As iMentor updated our programmatic outputs and outcomes, it was important to ensure that the operational definitions of these concepts were updated to reflect current research. Below is a side-by-side comparison of operational definitons of our skills and mindsets and how they've changed over time.
2018-19 and beyond
Mentees show an ability to effectively assess when they need help, identify sources of support, and acquire that support.
Students have the ability to understand their needs and interests and can effectively represent their views and interests when seeking support.
Critical Thinking/ Problem Solving
Mentees enhance their ability to gather multiple opinions, assess the benefits and drawbacks of various viewpoints, and make a decision.
Students can work through the details of a challenge to reach a solution, including defining the problem, looking for alternative solutions, decision making, and solution implementation and verification.
Students understand the growth mindset concept and believe that intelligence is changeable. This belief leads to greater student engagement in school and increases mentees' resilience in the face of setbacks.
Students who believe that their abilities, specifically their academic skills, are malleable and can be changed through persistent hard work and effort.
Mentees demonstrate a combination of persistence and resilience that allows them to work effectively toward goals, even in the face of obstacles and setbacks.
Working strenuously toward goals, despite challenges and potential failures. Persistent students stay focused on a goal despite systemic or operational obstacles and are able to prioritize long-term wins over shorter-term gratification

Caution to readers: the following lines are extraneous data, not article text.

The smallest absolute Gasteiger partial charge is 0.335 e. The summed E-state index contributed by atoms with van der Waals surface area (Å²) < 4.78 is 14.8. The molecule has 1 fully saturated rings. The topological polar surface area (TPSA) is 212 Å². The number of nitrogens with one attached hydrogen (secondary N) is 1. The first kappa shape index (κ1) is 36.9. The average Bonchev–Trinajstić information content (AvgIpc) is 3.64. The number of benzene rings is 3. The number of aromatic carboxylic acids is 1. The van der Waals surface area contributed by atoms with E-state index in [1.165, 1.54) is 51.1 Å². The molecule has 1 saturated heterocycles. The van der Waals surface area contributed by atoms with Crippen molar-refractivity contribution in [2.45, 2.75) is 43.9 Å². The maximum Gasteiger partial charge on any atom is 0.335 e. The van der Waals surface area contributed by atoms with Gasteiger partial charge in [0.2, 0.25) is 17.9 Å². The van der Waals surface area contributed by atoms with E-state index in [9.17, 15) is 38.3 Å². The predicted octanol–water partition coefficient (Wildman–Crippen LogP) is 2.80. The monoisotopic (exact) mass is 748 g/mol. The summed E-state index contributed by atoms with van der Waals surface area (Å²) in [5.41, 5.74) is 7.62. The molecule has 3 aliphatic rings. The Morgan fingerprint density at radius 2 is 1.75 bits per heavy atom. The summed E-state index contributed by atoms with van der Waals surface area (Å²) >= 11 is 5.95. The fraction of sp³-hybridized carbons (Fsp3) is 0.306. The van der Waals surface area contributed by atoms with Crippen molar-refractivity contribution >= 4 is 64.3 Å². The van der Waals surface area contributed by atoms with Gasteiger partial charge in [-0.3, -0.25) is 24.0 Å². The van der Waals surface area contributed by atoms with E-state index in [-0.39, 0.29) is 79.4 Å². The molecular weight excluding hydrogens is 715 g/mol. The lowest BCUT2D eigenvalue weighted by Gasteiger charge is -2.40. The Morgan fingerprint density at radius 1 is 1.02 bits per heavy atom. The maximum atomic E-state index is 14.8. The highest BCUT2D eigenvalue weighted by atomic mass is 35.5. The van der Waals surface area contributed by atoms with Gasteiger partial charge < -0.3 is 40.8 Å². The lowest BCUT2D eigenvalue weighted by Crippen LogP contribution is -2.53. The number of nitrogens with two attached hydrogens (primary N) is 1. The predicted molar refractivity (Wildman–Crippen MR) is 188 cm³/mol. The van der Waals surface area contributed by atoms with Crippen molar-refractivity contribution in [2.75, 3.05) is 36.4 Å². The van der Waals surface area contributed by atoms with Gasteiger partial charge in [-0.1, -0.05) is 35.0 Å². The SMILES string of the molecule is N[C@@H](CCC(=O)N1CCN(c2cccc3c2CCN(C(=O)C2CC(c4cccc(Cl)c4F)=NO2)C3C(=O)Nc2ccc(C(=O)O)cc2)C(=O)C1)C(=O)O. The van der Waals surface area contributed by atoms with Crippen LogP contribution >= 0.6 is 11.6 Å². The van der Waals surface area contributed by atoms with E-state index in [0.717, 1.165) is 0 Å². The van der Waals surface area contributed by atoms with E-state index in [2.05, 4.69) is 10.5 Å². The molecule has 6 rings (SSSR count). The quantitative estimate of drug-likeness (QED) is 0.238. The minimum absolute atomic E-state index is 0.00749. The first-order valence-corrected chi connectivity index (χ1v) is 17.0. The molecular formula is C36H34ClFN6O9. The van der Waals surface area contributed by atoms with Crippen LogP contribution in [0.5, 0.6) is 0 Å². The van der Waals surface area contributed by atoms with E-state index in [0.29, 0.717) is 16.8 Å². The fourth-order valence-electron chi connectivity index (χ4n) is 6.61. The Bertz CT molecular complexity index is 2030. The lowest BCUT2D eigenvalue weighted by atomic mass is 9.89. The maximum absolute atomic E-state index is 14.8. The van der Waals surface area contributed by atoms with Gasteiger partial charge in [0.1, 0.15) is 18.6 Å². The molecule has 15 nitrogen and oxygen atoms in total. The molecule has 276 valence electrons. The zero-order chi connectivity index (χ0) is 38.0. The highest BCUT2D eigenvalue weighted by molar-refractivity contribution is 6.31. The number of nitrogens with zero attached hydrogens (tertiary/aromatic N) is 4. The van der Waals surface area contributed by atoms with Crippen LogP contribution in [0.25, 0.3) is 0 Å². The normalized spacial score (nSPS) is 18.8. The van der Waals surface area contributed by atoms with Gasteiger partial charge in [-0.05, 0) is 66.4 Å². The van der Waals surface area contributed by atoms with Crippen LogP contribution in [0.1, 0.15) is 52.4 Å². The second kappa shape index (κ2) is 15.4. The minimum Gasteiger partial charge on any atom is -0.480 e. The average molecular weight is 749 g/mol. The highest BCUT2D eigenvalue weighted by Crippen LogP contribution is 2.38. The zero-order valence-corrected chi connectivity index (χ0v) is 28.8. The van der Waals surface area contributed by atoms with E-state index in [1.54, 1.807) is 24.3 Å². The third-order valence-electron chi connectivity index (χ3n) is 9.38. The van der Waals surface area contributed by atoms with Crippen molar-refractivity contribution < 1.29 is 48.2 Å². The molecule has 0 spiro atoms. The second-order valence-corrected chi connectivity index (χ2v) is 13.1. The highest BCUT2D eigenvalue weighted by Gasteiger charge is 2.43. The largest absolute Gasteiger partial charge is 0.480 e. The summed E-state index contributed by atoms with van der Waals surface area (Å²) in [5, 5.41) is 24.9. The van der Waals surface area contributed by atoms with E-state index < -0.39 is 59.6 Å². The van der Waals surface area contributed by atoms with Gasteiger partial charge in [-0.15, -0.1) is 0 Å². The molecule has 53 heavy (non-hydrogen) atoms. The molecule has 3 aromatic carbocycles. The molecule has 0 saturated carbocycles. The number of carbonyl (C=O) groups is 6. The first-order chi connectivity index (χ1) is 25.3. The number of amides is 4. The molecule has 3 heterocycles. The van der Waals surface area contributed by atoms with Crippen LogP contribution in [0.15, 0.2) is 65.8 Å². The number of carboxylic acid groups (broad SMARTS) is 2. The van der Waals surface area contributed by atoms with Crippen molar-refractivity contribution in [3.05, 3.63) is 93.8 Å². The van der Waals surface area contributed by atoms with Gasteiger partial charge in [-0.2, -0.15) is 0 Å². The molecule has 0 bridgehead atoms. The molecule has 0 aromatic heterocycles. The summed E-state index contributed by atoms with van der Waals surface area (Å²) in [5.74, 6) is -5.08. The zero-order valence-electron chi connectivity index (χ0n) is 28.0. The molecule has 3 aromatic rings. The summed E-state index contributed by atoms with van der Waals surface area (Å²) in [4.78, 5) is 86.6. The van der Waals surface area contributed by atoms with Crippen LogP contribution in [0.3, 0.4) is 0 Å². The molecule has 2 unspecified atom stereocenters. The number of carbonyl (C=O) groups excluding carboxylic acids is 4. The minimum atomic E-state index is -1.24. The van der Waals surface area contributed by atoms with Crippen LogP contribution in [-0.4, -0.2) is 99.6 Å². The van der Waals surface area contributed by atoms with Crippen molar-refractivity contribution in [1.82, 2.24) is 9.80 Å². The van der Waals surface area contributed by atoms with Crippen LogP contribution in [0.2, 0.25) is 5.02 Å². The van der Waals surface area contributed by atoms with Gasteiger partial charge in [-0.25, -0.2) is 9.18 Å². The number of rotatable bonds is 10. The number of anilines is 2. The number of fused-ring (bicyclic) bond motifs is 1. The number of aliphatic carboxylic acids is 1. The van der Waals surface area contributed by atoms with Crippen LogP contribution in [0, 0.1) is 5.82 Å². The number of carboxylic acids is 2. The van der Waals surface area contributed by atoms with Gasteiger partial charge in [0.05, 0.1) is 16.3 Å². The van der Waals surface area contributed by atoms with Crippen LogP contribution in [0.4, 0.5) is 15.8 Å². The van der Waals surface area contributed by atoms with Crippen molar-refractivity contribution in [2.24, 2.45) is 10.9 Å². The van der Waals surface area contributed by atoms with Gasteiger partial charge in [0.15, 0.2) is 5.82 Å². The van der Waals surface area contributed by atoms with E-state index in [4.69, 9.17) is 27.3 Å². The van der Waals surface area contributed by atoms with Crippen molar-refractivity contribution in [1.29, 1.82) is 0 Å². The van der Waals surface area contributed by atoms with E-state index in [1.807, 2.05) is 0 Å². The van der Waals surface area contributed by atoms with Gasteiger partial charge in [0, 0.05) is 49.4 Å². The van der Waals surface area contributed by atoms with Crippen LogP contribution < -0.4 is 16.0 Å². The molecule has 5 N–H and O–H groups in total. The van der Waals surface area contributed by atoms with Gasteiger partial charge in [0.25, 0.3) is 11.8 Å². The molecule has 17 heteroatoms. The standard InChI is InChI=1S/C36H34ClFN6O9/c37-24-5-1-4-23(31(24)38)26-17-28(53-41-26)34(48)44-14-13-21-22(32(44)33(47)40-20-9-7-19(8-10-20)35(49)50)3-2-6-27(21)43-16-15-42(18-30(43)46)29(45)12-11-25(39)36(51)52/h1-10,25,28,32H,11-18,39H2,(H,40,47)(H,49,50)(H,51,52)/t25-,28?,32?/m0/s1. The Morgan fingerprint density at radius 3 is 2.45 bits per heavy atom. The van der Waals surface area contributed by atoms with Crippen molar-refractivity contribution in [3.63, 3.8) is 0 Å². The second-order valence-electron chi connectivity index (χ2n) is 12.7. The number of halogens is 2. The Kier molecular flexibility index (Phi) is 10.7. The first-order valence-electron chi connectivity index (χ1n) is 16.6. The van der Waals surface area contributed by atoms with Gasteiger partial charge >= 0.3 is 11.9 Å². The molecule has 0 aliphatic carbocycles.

Social Capital Skills
Mentees increase their comfort and ability to work successfully with people of different backgrounds and experiences. Mentees are aware of their own motives and feelings, as well as those of other people. Mentees are able to work collaboratively in large and small groups.
Students can cultivate social networks in which interactions are marked by reciprocity, trust, and cooperation that is beneficial for both the student and the others involved. Using this skill allows students to access institutional resources and support not previously available.
Students have a conscious knowledge of their own feelings, motives, perspectives and how this knowledge impacts their interactions with others as well as how other individuals' perspectives impact that student's ability to operate in the world
Students speak purposefully, listen actively, and can contribute to group dialogue, all while being able to reflect on strengths and challenges of conveying and interpreting meaning and understanding of how communication choices affect others.